Friday, June 5, 2009

Architecture Highlights

Top: Trojan House - Melbourne
From the street, this Edwardian house might seem unassuming, undeserving of a second glance. From the back, however, the addition to the Trojan House by Jackson Clements Burrows, where three children’s bedrooms are cantilevered above a large living space, is anything but ordinary.

Next: Summer Cabins
Sommarnöjen (Summer Enjoyment – or Entertainment - in English) has just unveiled the designs for five new beautiful 15-square-meter second houses. Sommarnöjen houses are designed by Sweden’s top-tier architectural offices Kjellander + Sjöberg Arkitektkontor, Sandellsandberg Arkitekter and Tham & Videgård Hansson Arkitekter.

Panama House, Sao Paulo, Brazil
In the past few years, the award-winning, Brazilian-born architect’s Studio MK27 has produced a steady stream of low-rise, boxy work all with an uncanny intimacy, yet without any of the usual stuffy treatments that supposedly create intimacy.

Wednesday, May 27, 2009

I hate to admit it but these are pretty cool

The Stone Towers by Zaha Hadid Architects for Rooya Group of Egypt is located in the Stone Park district of
Cairo. Providing office and retail facilities to a rapidly expanding Cairo, the unique 525,000sqm Stone Towers
development also includes a five-star business hotel with serviced apartments, retail with food and beverage
facilities and sunken landscaped gardens and plaza called the 'Delta'.
Client: Rooya Group
Architect: Zaha Hadid Architects
Structural Engineer: Adams Kara Taylor
Gross Building Area: 525,000 m2
Site Area: 170,000 m2

Monday, May 18, 2009

Toilet Couture

2009 Gullwing-America 300 SL Panamericana

Monday, 04 May 2009 "Another iconic vehicle is about to be reborn and brought into the 21st century. This time it is the Mercedes-Benz 300SL that is getting the make-over treatment (that’s the car with the batman-esque doors to you and me, or Gull-wings as they are known in the car business). This beautiful badboy, first introduced to the roads in 1954, is to be modified by Arturo Alonso and his company, Gullwing America. This time round it will be much more powerful, easier to handle and of course, it will feature all the mod-cons that one has come to expect from a vehicle of its caliber.Alonso is perhaps the best man to complete this task, being no stranger to the exotic car sector. He raced for years in a Mercedes 300SE, and he is also the engineer behind the Bentley S3 E concept from last year.With an aluminum body constructed with aircraft composite technology and chassis made of powder coated steel, the car will be powered by Mercedes’ M-133-55 engine, wired to raise the horsepower to 370. The new model will also feature striking red leather interior and an old-school instrument panel. The only hard thing left to do is to decide if you want the white one or the black one." - Brendan McKnight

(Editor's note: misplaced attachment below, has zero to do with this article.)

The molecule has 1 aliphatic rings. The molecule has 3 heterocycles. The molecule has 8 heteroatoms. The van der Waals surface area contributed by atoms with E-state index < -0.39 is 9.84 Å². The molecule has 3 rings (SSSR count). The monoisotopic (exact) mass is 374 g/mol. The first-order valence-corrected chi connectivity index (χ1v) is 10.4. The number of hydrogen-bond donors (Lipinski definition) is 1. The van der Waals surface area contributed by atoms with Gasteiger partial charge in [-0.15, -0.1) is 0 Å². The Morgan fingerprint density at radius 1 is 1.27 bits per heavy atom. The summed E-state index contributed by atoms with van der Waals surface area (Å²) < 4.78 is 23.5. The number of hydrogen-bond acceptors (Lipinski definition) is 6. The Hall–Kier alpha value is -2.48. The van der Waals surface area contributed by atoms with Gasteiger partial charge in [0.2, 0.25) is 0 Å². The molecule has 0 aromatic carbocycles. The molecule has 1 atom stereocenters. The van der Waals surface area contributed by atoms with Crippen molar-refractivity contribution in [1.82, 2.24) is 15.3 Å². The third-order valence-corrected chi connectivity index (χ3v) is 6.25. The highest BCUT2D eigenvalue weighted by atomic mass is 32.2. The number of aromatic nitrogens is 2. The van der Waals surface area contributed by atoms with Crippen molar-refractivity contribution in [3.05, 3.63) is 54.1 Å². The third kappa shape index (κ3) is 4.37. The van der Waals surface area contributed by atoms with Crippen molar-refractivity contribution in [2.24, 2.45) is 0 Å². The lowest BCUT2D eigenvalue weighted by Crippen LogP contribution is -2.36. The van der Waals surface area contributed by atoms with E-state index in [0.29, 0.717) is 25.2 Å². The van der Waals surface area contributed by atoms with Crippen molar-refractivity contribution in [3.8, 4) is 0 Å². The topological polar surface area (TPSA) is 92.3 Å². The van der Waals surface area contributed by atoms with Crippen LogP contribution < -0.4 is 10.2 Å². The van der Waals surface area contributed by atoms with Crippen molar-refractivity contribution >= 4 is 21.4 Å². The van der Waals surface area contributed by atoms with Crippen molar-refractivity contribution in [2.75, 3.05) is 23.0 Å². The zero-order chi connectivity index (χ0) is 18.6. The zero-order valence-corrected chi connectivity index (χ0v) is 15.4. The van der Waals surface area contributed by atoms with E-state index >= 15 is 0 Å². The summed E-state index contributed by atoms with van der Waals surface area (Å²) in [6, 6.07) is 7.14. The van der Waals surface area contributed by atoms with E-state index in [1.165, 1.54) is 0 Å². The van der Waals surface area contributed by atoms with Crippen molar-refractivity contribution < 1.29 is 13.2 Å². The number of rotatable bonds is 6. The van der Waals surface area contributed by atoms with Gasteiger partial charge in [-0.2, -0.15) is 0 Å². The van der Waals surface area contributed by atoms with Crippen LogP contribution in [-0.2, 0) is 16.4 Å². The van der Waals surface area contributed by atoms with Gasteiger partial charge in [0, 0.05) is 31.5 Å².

Thursday, January 8, 2009

Tuesday, December 16, 2008


More than 1000 species discovered in Mekong delta

Scientists have discovered more than 1,000 species in Southeast Asia's Greater Mekong region in the past decade, including a spider as big as a dinner plate, the World Wildlife Fund said Monday.
A rat thought to have become extinct 11 million years ago and a cyanide-laced, shocking pink millipede were among creatures found in what the group called a "biological treasure trove".
The species were all found in the rainforests and wetlands along the Mekong River, which flows through Cambodia, Laos, Myanmar, Thailand, Vietnam and the southern Chinese province of Yunnan.
"It doesn't get any better than this," Stuart Chapman, director of WWF's Greater Mekong Programme, was quoted as saying in a statement by the group.

From BBC: Dragon millipede (Image: Somsar Panha)
The "dragon millipede" (Desmoxytes purpurosea) was first described in 2007 by scientists in Thailand. Researchers suggest the bright colouring acts as a warning to would-be predators, as the millipede has glands that produce cyanide as a defence mechanism.
Conservation group WWF says that more than 1,000 species new to science have been recorded in South-East Asia's Greater Mekong region over the past decade. These include 22 snake species, including this green pitviper (Trimeresurus gumprechti).
The Laotian rock rat (Laonastes aenigmamus) was first recorded by scientists at a food market in Laos. Remarkably, researchers say this species is the sole survivor of an ancient group of rodents understood to have died out 11 million years ago.

Wednesday, December 10, 2008

Saying Hello To London Through The Telectroscope in New York